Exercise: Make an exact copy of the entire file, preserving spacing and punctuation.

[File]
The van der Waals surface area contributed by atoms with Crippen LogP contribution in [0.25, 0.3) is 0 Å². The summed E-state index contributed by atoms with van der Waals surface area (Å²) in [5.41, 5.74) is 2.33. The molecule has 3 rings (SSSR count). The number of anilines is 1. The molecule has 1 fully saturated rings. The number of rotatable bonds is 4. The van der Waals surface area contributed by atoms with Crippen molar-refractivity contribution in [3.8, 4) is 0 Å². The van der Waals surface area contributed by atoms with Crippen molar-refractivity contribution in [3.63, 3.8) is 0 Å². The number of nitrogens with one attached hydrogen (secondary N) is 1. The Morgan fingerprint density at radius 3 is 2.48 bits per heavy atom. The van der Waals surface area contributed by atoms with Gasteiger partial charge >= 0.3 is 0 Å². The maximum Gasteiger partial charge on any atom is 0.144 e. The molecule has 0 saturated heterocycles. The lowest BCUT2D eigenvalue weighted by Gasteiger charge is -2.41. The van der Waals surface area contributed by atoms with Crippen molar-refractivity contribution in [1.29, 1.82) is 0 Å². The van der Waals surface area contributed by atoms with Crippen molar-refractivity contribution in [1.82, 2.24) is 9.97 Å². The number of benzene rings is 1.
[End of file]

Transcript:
The van der Waals surface area contributed by atoms with Crippen LogP contribution in [0.25, 0.3) is 0 Å². The summed E-state index contributed by atoms with van der Waals surface area (Å²) in [5.41, 5.74) is 2.33. The molecule has 3 rings (SSSR count). The number of anilines is 1. The molecule has 1 fully saturated rings. The number of rotatable bonds is 4. The van der Waals surface area contributed by atoms with Crippen molar-refractivity contribution in [3.8, 4) is 0 Å². The van der Waals surface area contributed by atoms with Crippen molar-refractivity contribution in [3.63, 3.8) is 0 Å². The number of nitrogens with one attached hydrogen (secondary N) is 1. The Morgan fingerprint density at radius 3 is 2.48 bits per heavy atom. The van der Waals surface area contributed by atoms with Gasteiger partial charge >= 0.3 is 0 Å². The maximum Gasteiger partial charge on any atom is 0.144 e. The molecule has 0 saturated heterocycles. The lowest BCUT2D eigenvalue weighted by Gasteiger charge is -2.41. The van der Waals surface area contributed by atoms with Crippen molar-refractivity contribution in [1.29, 1.82) is 0 Å². The van der Waals surface area contributed by atoms with Crippen molar-refractivity contribution in [1.82, 2.24) is 9.97 Å². The number of benzene rings is 1.